Scores of journalists and members of the public on Friday braved the winter chill to protest against the South African Broadcasting Corporation’s (SABC) editorial policy of not covering violent protests.
The South African National Editors Forum called on journalists to wear black to picket outside the SABC’s offices in support of journalists who were suspended from their jobs for disagreeing with the editorial policy.
Three senior journalists of the company were last week suspended for “disagreeing with an instruction during a diary meeting not to cover a campaign protest against censorship at the public broadcaster”.
The decision taken in May by the national broadcaster has also been criticized by media rights group, politicians and the public who have described it as self-censorship.
There have since been calls for the SABC’s Chief Operating Officer, Hlaudi Motsoeneng to resign as he is said to be behind the policy.
But Moetsoeneng told a press conference this weeks that there was no censorship at the SABC.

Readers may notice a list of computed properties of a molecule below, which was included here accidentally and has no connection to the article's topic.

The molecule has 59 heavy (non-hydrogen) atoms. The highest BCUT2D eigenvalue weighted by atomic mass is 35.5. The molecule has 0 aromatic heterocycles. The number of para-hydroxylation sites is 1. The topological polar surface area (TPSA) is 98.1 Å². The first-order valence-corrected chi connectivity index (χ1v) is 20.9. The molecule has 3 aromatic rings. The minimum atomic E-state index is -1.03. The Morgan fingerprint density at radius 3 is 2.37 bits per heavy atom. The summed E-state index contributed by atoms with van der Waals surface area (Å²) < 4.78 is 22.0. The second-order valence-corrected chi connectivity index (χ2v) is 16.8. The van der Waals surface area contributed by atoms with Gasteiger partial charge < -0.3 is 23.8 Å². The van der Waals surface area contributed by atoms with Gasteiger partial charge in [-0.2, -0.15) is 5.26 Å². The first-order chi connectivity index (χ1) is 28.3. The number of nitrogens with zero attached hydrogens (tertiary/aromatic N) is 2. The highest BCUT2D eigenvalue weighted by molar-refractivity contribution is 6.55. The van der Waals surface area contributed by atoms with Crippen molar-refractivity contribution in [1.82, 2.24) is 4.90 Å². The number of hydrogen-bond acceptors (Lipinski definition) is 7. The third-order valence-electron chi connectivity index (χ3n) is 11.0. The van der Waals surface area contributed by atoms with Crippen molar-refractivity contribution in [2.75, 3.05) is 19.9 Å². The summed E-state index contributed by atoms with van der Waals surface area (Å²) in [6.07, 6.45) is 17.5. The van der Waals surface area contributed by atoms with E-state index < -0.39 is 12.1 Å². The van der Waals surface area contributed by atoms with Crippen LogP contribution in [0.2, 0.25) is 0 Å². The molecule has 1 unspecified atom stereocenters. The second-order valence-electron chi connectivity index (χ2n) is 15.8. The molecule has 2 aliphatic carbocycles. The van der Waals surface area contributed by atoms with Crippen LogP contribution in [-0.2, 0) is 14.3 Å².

“People have been saying we are censoring news. I don’t know what is censorship. English. Censorship. Who is censoring who? Because there is no censorship at the SABC”.
On Monday, SABC’s Acting CEO, Jimi Matthews resigned for being “complicit in many decision”.
“For many months I have compromised the values I hold dear” he said in his resignation letter.
He condemned the new editorial policy and apologised for letting people down by “remaining silent when my voice needed to be heard” ending his letter thus “what is happening at the SABC is wrong an I can no longer be part ot it”.
Friday’s protest attracted lots of people who carried placards and banners denouncing censorship.
The crowds marched to the constitutional court to present a petition.
South Africa’s main opposition party, the Democratic Alliance on Tuesday also picketed outside the SABC headquaters in Johannesburg calling on Hlaudi Motsoeneng to step down.